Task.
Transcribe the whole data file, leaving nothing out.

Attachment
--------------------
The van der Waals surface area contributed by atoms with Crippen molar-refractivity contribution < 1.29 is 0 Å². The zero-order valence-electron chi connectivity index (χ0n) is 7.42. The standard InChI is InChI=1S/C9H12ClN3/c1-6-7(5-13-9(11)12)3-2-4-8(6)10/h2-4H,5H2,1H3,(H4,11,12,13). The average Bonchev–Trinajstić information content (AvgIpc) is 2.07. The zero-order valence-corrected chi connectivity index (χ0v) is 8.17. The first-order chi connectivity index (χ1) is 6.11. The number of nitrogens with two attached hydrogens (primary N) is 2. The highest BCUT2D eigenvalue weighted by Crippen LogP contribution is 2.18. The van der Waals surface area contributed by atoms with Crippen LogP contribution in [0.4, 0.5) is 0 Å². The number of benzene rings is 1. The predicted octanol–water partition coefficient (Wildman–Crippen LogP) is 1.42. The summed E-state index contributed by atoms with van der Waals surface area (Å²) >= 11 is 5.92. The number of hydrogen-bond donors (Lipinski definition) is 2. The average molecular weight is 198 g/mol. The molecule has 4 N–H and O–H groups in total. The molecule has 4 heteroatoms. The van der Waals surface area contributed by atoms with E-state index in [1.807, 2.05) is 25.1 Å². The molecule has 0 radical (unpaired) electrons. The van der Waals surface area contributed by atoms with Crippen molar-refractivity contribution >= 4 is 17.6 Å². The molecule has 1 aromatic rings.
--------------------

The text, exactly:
The van der Waals surface area contributed by atoms with Crippen molar-refractivity contribution < 1.29 is 0 Å². The zero-order valence-electron chi connectivity index (χ0n) is 7.42. The standard InChI is InChI=1S/C9H12ClN3/c1-6-7(5-13-9(11)12)3-2-4-8(6)10/h2-4H,5H2,1H3,(H4,11,12,13). The average Bonchev–Trinajstić information content (AvgIpc) is 2.07. The zero-order valence-corrected chi connectivity index (χ0v) is 8.17. The first-order chi connectivity index (χ1) is 6.11. The number of nitrogens with two attached hydrogens (primary N) is 2. The highest BCUT2D eigenvalue weighted by Crippen LogP contribution is 2.18. The van der Waals surface area contributed by atoms with Crippen LogP contribution in [0.4, 0.5) is 0 Å². The number of benzene rings is 1. The predicted octanol–water partition coefficient (Wildman–Crippen LogP) is 1.42. The summed E-state index contributed by atoms with van der Waals surface area (Å²) >= 11 is 5.92. The number of hydrogen-bond donors (Lipinski definition) is 2. The average molecular weight is 198 g/mol. The molecule has 4 N–H and O–H groups in total. The molecule has 4 heteroatoms. The van der Waals surface area contributed by atoms with E-state index in [1.807, 2.05) is 25.1 Å². The molecule has 0 radical (unpaired) electrons. The van der Waals surface area contributed by atoms with Crippen molar-refractivity contribution >= 4 is 17.6 Å². The molecule has 1 aromatic rings.